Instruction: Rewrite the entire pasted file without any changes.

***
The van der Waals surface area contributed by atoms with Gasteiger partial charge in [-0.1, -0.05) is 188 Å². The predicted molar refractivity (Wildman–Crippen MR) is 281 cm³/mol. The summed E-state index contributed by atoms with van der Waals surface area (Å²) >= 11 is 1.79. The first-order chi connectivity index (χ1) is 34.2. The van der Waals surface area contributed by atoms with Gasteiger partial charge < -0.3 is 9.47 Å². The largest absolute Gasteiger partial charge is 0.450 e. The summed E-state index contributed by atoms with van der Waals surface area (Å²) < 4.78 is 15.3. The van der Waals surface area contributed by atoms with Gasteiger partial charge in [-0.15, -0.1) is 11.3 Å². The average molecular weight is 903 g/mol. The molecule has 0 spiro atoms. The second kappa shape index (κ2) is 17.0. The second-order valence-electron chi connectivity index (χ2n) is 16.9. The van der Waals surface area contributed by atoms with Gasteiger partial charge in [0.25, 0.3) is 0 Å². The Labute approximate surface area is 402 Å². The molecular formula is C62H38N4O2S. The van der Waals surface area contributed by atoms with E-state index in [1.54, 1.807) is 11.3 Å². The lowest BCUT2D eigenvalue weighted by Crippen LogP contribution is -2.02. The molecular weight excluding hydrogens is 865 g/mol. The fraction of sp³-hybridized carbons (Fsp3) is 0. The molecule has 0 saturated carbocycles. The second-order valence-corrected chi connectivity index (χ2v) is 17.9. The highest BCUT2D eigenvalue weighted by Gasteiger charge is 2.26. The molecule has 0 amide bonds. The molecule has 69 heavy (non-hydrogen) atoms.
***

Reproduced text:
The van der Waals surface area contributed by atoms with Gasteiger partial charge in [-0.1, -0.05) is 188 Å². The predicted molar refractivity (Wildman–Crippen MR) is 281 cm³/mol. The summed E-state index contributed by atoms with van der Waals surface area (Å²) >= 11 is 1.79. The first-order chi connectivity index (χ1) is 34.2. The van der Waals surface area contributed by atoms with Gasteiger partial charge < -0.3 is 9.47 Å². The largest absolute Gasteiger partial charge is 0.450 e. The summed E-state index contributed by atoms with van der Waals surface area (Å²) < 4.78 is 15.3. The van der Waals surface area contributed by atoms with Gasteiger partial charge in [-0.15, -0.1) is 11.3 Å². The average molecular weight is 903 g/mol. The molecule has 0 spiro atoms. The second kappa shape index (κ2) is 17.0. The second-order valence-electron chi connectivity index (χ2n) is 16.9. The van der Waals surface area contributed by atoms with Gasteiger partial charge in [0.25, 0.3) is 0 Å². The Labute approximate surface area is 402 Å². The molecular formula is C62H38N4O2S. The van der Waals surface area contributed by atoms with E-state index in [1.54, 1.807) is 11.3 Å². The lowest BCUT2D eigenvalue weighted by Crippen LogP contribution is -2.02. The molecular weight excluding hydrogens is 865 g/mol. The fraction of sp³-hybridized carbons (Fsp3) is 0. The molecule has 0 saturated carbocycles. The second-order valence-corrected chi connectivity index (χ2v) is 17.9. The highest BCUT2D eigenvalue weighted by Gasteiger charge is 2.26. The molecule has 0 amide bonds. The molecule has 69 heavy (non-hydrogen) atoms.